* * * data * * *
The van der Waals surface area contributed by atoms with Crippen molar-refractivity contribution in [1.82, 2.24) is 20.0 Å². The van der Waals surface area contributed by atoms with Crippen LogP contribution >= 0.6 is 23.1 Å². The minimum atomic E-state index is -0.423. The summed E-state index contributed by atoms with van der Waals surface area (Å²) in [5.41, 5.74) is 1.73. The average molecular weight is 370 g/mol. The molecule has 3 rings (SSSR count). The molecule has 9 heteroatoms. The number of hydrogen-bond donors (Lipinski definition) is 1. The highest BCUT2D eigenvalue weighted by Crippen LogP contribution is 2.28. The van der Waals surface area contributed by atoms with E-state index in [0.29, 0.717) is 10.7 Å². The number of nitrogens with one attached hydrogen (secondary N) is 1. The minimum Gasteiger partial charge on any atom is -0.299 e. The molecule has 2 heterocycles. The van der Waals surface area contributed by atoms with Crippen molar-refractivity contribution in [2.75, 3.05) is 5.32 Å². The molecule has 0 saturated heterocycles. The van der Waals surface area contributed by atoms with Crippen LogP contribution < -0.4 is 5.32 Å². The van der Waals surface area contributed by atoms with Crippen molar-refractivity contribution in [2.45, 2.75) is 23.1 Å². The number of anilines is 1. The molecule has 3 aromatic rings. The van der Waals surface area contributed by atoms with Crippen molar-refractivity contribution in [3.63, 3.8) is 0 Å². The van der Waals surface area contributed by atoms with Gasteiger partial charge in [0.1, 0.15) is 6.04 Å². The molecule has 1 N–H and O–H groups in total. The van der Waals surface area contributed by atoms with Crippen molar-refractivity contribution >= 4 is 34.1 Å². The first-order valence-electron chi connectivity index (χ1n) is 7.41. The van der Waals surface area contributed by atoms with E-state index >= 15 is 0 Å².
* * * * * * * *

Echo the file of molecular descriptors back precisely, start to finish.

The van der Waals surface area contributed by atoms with Crippen molar-refractivity contribution in [1.82, 2.24) is 20.0 Å². The van der Waals surface area contributed by atoms with Crippen LogP contribution >= 0.6 is 23.1 Å². The minimum atomic E-state index is -0.423. The summed E-state index contributed by atoms with van der Waals surface area (Å²) in [5.41, 5.74) is 1.73. The average molecular weight is 370 g/mol. The molecule has 3 rings (SSSR count). The molecule has 9 heteroatoms. The number of hydrogen-bond donors (Lipinski definition) is 1. The highest BCUT2D eigenvalue weighted by Crippen LogP contribution is 2.28. The van der Waals surface area contributed by atoms with E-state index in [0.29, 0.717) is 10.7 Å². The number of nitrogens with one attached hydrogen (secondary N) is 1. The minimum Gasteiger partial charge on any atom is -0.299 e. The molecule has 2 heterocycles. The van der Waals surface area contributed by atoms with Crippen molar-refractivity contribution in [2.75, 3.05) is 5.32 Å². The molecule has 0 saturated heterocycles. The van der Waals surface area contributed by atoms with Crippen LogP contribution < -0.4 is 5.32 Å². The van der Waals surface area contributed by atoms with Crippen molar-refractivity contribution in [2.45, 2.75) is 23.1 Å². The number of anilines is 1. The molecule has 3 aromatic rings. The van der Waals surface area contributed by atoms with Crippen molar-refractivity contribution in [3.63, 3.8) is 0 Å². The van der Waals surface area contributed by atoms with Gasteiger partial charge in [0.1, 0.15) is 6.04 Å². The molecule has 1 N–H and O–H groups in total. The van der Waals surface area contributed by atoms with Crippen molar-refractivity contribution >= 4 is 34.1 Å². The first-order valence-electron chi connectivity index (χ1n) is 7.41. The van der Waals surface area contributed by atoms with E-state index >= 15 is 0 Å².